Just How do you Type in Chinese… On a Phone?

Last week, I asked the question of the computer age: ‘how to type Chinese characters into the Computer?’ This week, we go another step further, into the age of iPhone and Tablets (not the stones…): ‘how to type Chinese characters on mobile?’

We’ll jump immediately to the current answer: exactly the same way as on a computer. Since the magical smartphone screen can now conjure up the entire computer keyboard at will, the phonetic and root-shape based methods described in the last article are now available for the mobile user. However, mobile devices are blessed with a smart touchscreen that enables a few other facilitating methods too!

However, in the good old days when Nokia bricks reigned supreme, when Motorolas were popular and iPhone merely a whisper a the technological corner, typing on mobile was not nearly as simple.

On mobile, a third input method (other than phonetic and root-shapes) is also popular: stroke order. What is stroke order? How does it work?

Let us begin with ‘history’ of Nokia brick phones. To counter the fact that there are only 12 buttons in disposal, English texters group different letters on the dial pad (e.g. 1 represents A, B, C and D), and you type out the individual letters in a word by… mushing the dial pad repeatedly. When you must press four buttons just to obtain ONE LETTER D, this cannot be the quickest method.

Confronted with a similarly limiting dial pad, Chinese engineers has decided to respond by breaking up the characters and create an input method based on something called ‘stroke order’.

Quick explanation: all Chinese characters are basically ‘pictures’ constructed from roughly 5 components (or ‘strokes’, referring to the movement of the pen on paper). Once you have all these components listed, creating characters becomes a mix-and-match job as if in a sweetshop: you simply pick out all the ‘bits’ required to form a character!

The five components are:

  1. Straight horizontal line 一
  2. Straight vertical line 丨
  3. Diagonal downward stroke 丿
  4. Diagonal dot 丶
  5. Lines that changes direction 乛 (aka everything else)

On your old Nokia bricks, each of the above strokes is designated a dial pad key (the straight horizontal line is 1, and so on…) As the commonest characters tend to have fewer strokes, with the aid of predictive text the stroke order method seems easy and speedy… but for a catch:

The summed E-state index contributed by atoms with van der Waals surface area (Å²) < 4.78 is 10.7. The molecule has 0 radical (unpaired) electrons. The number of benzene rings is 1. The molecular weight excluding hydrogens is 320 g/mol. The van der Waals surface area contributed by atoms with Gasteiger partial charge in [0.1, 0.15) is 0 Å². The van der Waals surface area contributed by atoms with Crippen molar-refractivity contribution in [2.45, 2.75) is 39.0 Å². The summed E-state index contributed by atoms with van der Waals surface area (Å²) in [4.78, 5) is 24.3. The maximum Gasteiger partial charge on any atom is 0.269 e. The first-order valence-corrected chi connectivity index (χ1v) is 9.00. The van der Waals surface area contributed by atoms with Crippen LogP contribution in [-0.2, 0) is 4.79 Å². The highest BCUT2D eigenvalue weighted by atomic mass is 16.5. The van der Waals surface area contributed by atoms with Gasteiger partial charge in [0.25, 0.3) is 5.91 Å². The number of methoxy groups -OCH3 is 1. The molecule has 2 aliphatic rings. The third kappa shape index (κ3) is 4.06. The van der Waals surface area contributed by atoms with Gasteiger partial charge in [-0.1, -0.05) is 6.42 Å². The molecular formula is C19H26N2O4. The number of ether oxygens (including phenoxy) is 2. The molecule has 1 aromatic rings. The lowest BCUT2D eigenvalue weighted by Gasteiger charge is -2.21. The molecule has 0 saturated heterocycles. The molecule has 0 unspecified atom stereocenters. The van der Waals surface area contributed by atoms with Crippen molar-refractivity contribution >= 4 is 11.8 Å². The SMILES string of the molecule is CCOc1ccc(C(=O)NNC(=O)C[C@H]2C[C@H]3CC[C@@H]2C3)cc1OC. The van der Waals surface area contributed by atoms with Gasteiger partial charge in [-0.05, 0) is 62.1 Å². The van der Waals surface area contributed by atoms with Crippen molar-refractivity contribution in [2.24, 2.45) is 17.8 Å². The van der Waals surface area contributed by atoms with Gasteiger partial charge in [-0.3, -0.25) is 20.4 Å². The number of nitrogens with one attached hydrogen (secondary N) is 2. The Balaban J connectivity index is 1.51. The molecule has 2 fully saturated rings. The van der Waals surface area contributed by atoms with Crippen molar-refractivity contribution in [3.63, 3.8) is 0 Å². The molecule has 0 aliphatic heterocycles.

Stroke orders: there is a ‘correct’ order to write out a Chinese character, the purpose of which is the minimise the strokes needed (thus hasten the speed of writing), and to maintain the ‘shape’ of the characters: we were taught as children that stroke order allows us to write a character ‘more beautifully’.

I wanted to tell you that the rules are simple, or that they are not strictly observed, but unfortunately, neither is true. Wikipedia provides NINE introductory guidelines just to cover the basics, not to mention that each country that uses Chinese characters have their own standardised order (so, a Chinese, Taiwanese, Japanese and Hong Kong order, at least). To lift from Wikipedia, the darkest lines written first:

1. Write from top to bottom, and left to right. 三-order.gif

2. Horizontal before vertical 十-order.gif

3. Character-spanning strokes last 聿-order.gif

4. Diagonals right-to-left before diagonals left-to-right 文-order.gif

5. Center before outside in vertically symmetrical characters 水-order.gif

6. Enclosures before contents 回-order.gif 国-order.gif

7. Left vertical before enclosing 口-order.gif

8. Bottom enclosures last 道-order.gif

9. Dots and minor strokes last 玉-order.gif

Yep, that’s nine general rules before all the logic-defying exceptions and four separate standards. It is just one of those things that come naturally to native speakers while being (fairly) pointless for learners.

Returning to inputting Chinese, just to remind ourselves on the 5 available keys on a Nokia brick:

Let’s say you wanted to type the word 水-order.gif “water”. Since all three strokes in the word change directions, all of them are grouped under 5 – and therefore you input the character by typing 555!

(Of course, all you have effectively told your phone is that the first three strokes all changes directions, a criterion that thousands of characters would fit. This is where predictive texts help…)

As mobile technology improves, stroke order has become less important: after all, they are only really relevant when you’re writing out a character. However, with a high-tech touchscreen how available to most mobile users, arguably the simplest input method ever emerged: handwriting.

Back when I was a child and computers were unmovable giants in the school IT lab, one of the hardware available was the handwriting pad – akin to the ones used by artists and architects nowadays, but specifically for the purpose of recognising Chinese characters.

These days, you can recreate the same process on your smartphone screen, writing out every individual character – following the stroke order – for the phone the respond. It might be slow, but at least there is a method that requires no learning – other than the language itself!